As the table shows, you could potentially save thousands of dollars by increasing your credit score from one range to the next. Even improving your score from the mid-600s to 700-plus could garner you an interest rate 3 percentage points lower on a car loan—which could help you save over $3,000 in total interest.

Of course, building credit can take time, especially if you have some negative items on your credit reports that are dragging down your scores. Here are a few steps you can take to get on the right track:

  • Check your credit reports: Your credit scores are based on information found in your credit reports. By checking your credit report with Experian and the other credit bureaus, you can pinpoint the areas that need to be addressed. Also, check for potentially erroneous or fraudulent information that could be hurting your credit. If you find something you believe shouldn’t be there, you can file a dispute with the credit reporting agencies.
  • Get caught up on payments: If you have any credit accounts that you’re behind on, get current on payments as quickly as possible and make on-time payments going forward.
  • Pay down your credit card balances: If you have high credit card balances, paying them off can reduce your credit utilization rate and help improve your credit score.

Depending on the factors that are influencing your credit scores, taking these steps can help improve your credit scores and help you establish a positive credit history over time.

Step 2: Consult your budget

A good starting point is your budget. Experts say your total car expenses, including monthly payments, insurance, gas and maintenance, should be about 20 percent of your take-home monthly pay.

For non-math wizards, like me – Let’s say your monthly paycheck is $4,000. Then a safe estimate for car expenses is $800 per month. 

How much money should you spend on a car based on your salary?

The rule of thumb among many car-buying experts dictates that your car payment should total no more than 15% of your monthly net income, sometimes called your take-home pay (some might stretch this to 20%, but 15% is more conservative and therefore likely to make budgeting even easier). Your net income is the money you take home after federal, state and local income taxes have been deducted from your paycheck.

Note that this 15% is meant to cover just your car loan payment, and not ongoing car-related expenses like fuel, maintenance and insurance.

The idea behind the so-called 15% rule is that if you limit your monthly car loan payment — sometimes called a car note — to 15% or less of your net income, you’ll have enough money left over each month to cover the rest of life’s expenses, including the occasional financial curveball.

Consider your purchasing options

If you’re on a tight budget, explore all of your options before purchasing a car. Several choices are available, including leasing or buying a used or new car.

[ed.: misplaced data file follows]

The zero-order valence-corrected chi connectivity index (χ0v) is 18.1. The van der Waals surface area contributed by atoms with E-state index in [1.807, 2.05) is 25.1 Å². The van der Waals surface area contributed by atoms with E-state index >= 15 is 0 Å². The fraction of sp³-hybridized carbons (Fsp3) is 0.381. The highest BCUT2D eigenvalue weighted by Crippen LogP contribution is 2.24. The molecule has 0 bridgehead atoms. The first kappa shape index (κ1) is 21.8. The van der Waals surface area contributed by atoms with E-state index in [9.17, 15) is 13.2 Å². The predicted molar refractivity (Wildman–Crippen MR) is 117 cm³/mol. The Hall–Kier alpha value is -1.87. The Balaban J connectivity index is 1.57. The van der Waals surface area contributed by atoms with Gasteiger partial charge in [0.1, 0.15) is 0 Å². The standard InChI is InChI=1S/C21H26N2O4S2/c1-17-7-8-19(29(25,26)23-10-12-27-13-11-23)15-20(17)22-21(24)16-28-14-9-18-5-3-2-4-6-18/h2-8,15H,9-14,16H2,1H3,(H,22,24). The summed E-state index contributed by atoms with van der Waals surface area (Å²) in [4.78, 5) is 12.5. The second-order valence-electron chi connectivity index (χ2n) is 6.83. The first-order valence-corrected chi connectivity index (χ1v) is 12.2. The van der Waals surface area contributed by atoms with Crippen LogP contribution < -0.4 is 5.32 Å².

A car lease allows you to essentially rent a car from a dealership for a certain length of time and mileage. It can be a good option since the monthly payments are lower than those for buying the car outright. However, keep in mind that you’ll have a mileage limit and the money you pay toward your car won’t bring any value to you.

Buying a used car

Purchasing a used car gives you more freedom than a car lease. Used cars tend to be priced significantly lower than new cars, making monthly payments more affordable. Additionally, car expenses such as insurance tend to be lower for used vehicles.

Buying a new car

If you want to purchase a new vehicle, do your research so you know which make and model you want. Knowing a car’s fair market value will help you negotiate the best deal possible at a dealership.

Our recommendations for auto loans

Shopping around with auto loan providers can help you get lower interest rates. Most banks, dealerships and third-party loan providers will give you free quotes. We recommend reaching out to Auto Approve and LightStream for free quotes on auto loan rates.

Auto Approve: Top Choice for Refinancing

We named Auto Approve one of the best auto loan companies of 2022. It has a reputation for being a refinance auto loan specialist, and the company’s lease buyout option makes it a viable option for those looking to purchase a vehicle. Auto Approve offers rates as low as 2.25% APR for those with good credit scores. 

Learn more about the company’s refinancing options in our Auto Approve review.


The golden rule to car buying is to never spend more than 35% of your gross annual income on a car. 

Now, your reaction may be eh, I was hoping I could spend more…but remember: There are a lot of used cars you can still get within your budget, and all the money you don’t spend can be invested and multiplied. 

If you’re smart and frugal with your money, the Mazda you buy today can become the new Mercedes you drive tomorrow.